There was a minor revolt recently in Russell Springs Kentucky, at the Russell County High School. A group of about 200 hundred students stood and began to recite the Lord's Prayer during the opening remarks by the Principal; this despite an order by the judge banning prayer at the event. The revolt continued with remarks by senior Megan Chapman, who gave credit to God for her success in life.
Surveying a discussion group about this event revealed a number of typical responses. Those against cited fears of ostracizing the non-religious, while those for brought up the need to defend religious liberties.
One commenter put it this way:
this is the reason we don't support prayer as an institutional feature, because it marginalizes people. and there the kids go, marginalizing people.
to sum, they weren't standing up for their rights because those rights were never in danger. they're creating an in-group/out-group atmosphere, and that's… well, "mean of them" is the most negative term i can use on this forum, but i assure you, i don't like this at all.
Both views I think somewhat miss the mark; I don't think what is at issue here is as much religious concern as much as it is a cultural one. Students, parents, and administrators of a southern Kentucky high school are apt to be be more religious than say those at the University of Pennsylvania. Indeed, the article quotes a resident of the town, saying, "In our little town, we've always had that prayer at commencement…Why not? That's part of our everyday life." I think the students weren't attempting to impose a particular religious belief on anyone as much as they were attempting to keep a belief system, albeit a secular statist one, from being imposed on them.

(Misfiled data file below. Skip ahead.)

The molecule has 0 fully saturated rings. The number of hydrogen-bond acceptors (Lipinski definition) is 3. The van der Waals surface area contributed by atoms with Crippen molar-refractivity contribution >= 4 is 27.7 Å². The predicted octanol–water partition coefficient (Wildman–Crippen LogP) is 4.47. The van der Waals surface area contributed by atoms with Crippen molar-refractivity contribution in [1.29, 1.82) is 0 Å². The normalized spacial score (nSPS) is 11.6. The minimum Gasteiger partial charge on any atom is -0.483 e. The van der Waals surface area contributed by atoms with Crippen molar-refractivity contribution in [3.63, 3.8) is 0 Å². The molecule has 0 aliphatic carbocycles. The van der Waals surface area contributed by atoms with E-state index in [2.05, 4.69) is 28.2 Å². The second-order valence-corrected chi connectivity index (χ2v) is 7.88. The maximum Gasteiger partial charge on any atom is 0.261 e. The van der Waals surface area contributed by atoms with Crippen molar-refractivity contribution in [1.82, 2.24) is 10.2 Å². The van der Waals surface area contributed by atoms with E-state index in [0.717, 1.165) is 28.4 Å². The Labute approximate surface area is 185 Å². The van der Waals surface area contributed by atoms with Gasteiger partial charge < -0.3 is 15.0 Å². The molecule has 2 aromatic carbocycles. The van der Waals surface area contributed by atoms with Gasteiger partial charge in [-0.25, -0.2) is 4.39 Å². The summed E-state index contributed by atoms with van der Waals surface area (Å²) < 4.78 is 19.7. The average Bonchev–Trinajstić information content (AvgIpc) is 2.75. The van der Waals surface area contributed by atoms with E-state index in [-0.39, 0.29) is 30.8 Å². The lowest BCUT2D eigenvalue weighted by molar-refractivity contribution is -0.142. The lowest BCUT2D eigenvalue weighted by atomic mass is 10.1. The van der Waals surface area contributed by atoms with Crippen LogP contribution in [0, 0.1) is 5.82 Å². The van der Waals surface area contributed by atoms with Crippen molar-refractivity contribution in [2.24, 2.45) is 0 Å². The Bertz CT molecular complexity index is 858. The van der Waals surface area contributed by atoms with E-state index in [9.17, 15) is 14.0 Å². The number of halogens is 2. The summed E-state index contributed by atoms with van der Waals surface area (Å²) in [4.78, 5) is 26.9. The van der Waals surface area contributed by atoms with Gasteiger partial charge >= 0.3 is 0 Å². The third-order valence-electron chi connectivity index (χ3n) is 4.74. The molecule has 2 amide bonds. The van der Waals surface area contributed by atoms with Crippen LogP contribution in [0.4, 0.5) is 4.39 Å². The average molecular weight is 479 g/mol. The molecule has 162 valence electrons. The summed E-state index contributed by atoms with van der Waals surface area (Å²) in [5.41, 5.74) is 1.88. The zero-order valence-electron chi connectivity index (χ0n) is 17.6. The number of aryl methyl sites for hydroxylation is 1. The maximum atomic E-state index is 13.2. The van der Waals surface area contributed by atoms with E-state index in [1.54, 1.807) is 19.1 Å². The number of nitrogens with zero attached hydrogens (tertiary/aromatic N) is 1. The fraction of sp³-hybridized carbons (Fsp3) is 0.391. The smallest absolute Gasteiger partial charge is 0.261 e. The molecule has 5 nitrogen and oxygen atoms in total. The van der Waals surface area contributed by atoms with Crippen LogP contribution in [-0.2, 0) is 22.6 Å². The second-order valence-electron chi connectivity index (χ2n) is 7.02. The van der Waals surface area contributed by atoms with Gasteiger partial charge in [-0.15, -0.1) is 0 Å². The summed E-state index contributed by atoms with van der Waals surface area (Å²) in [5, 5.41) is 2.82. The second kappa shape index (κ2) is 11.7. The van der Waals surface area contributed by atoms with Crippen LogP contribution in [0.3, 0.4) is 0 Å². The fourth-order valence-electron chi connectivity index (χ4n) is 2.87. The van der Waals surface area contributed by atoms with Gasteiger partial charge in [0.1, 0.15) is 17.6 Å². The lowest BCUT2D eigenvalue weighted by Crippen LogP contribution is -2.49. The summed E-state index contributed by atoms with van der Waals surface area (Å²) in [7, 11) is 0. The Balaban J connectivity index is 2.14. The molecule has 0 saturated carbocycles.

In the founding of this country our forefathers gave great leeway to the individual states to determine their own courses of action, provided they follow certain limited provisions of our Federal Constitution. There is no indication they intended to impose a monolithic secular culture on the nation, and no reason Federal judges should be attempting to impose one on the citizens of Russell Springs.